Death is the end of ourselves and the beginning of God’s life in us. However, we must rely on God’s grace to take that step in faith. The background of my drawing is dark and blank because God doesn’t necessarily show us what our glorious resurrection life beyond the cross is going to look like. We just have to trust him into the unknown and the unrevealed, for “We live by faith, not by sight” (2 Corinthians 5:7). By faith in our God, whose character it is to raise the dead (2 Corinthians 1:9), we have a joy set before us that enables us to endure the cross (Hebrews 12:2).

God will always set our feet on the path that leads to the cross because it is the path of the Christian. We cannot circumvent it. If we get off on one of professing Christendom’s many tangent trails, we will always hear the voice of the Lord calling us back to the cross.

If we deliberately run away from the cross, God will always engineer circumstances to hem us in, lead us back to the point of our departure and confront us with the cross all over again. If we run away again and again, he will only continue to engineer circumstances to lead us back to the cross every time. There is no way we can possibly avoid it because it is God’s narrow way. Whenever we choose to evade the cross we only waste time, and it costs God glory in the process. It also costs us our peace and intimacy with him.

The cross is inescapable because it is the path of the Christian.

“Enter through the narrow gate. For wide is the gate and broad is the road that leads to destruction, and many enter through it. But small is the gate and narrow the road that leads to life, and only a few find it.” (Matthew 7:13-14)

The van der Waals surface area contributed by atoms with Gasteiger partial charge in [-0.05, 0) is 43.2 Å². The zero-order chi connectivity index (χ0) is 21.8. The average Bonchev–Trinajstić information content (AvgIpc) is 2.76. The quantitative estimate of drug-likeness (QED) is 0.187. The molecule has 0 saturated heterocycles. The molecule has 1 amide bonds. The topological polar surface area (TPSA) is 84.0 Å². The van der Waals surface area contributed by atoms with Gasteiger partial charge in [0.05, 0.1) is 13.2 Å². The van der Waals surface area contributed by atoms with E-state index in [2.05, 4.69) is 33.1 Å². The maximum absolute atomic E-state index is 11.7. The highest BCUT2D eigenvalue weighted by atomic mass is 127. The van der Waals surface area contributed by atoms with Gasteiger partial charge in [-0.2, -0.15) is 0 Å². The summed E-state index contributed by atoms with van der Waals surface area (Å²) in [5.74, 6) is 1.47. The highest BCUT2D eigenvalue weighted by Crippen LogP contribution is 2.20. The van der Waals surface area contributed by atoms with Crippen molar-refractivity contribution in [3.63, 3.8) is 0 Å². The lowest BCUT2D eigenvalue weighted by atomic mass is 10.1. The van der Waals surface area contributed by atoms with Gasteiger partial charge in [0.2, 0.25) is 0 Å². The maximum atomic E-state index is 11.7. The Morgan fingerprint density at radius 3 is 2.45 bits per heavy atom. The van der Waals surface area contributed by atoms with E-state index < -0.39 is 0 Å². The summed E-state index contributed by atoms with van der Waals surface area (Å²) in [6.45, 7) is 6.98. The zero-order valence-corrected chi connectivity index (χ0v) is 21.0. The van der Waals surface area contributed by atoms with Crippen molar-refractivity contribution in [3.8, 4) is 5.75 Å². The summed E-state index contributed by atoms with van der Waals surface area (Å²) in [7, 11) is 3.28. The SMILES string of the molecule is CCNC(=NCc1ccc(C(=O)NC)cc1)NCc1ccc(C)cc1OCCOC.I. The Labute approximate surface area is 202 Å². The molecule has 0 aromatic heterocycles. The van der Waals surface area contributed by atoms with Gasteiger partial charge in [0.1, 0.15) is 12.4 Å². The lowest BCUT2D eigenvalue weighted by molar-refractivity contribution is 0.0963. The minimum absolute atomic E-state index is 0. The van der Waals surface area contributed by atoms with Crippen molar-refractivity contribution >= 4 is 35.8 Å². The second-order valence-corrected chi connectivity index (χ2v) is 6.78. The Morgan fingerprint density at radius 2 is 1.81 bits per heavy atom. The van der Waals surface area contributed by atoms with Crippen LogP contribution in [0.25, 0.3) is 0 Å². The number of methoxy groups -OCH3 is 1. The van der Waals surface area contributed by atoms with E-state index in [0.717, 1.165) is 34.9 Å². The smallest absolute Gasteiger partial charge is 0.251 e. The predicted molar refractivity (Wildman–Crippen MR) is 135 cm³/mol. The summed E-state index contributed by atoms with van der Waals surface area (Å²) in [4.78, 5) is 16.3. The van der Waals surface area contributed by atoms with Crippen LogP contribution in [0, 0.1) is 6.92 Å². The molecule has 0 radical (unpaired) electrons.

“If anyone comes to me and does not hate…his own life–he cannot be my disciple. And anyone who does not carry his cross and follow me cannot be my disciple…In the same way, any of you who does not give up everything he has cannot be my disciple.” (Luke 14:26-27,33)

“I tell you the truth, when you were younger you dressed yourself and went where you wanted; but when you are old you will stretch out your hands, and someone else will dress you and lead you where you do not want to go. Jesus said this to indicate the kind of death by which Peter would glorify God. Then he said to him, ‘Follow me!'” (John 21:18-19)

As Christians, we must all follow in Christ’s footsteps through Gethsemane and Calvary.

As we learn to absolutely surrender our “selves” unto death, the cross becomes the dearest instrument to us. It is the instrument though which we discover the true resurrection power of the Holy Spirit living in us and bearing fruit within us.

As God takes us deeper we discover the cross is also the centerpiece of worship. Throughout the whole Old Testament, God clearly sets down the pattern of worship through sacrifice. This same pattern is carried through to the New Testament, only now, we are the ones who are the living sacrifice:

“Therefore, I urge you, brothers, in view of God’s mercy, to offer your bodies as living sacrifices, holy and pleasing to God–this is your spiritual act of worship.” (Romans 12:1)

The cross is the instrument through which God makes us into living sacrifices of worship. At the tabernacle and the temple, the fire of the sacrifice was never to go out. Likewise, may the fire of our absolute surrender and total devotion to God (our “burnt offering”) never to go out. May we daily take up our cross and die to self that his beautiful resurrection life may be manifested in our mortal bodies. (See “Sacrifice: The Fragrance of Worship” (Praise and Worship Series 2).)

 

(See also: “Equal at The Foot of The Cross, Equally in Need of Mercy” (Believers’ Road Series), “Take Up Your Cross” (John the Baptist Artworks Series)“, “Gethsemane: Not My Will, But Your Will Be Done” (Believers Road Series), “Sacrifice: The Fragrance of Worship” (Praise and Worship Series 2) , “Crucifixion Was The Only Way Worship Could Be Released” (Believers’ Road Series 2), and “Take Up Your Cross” (John the Baptist Artworks Series).)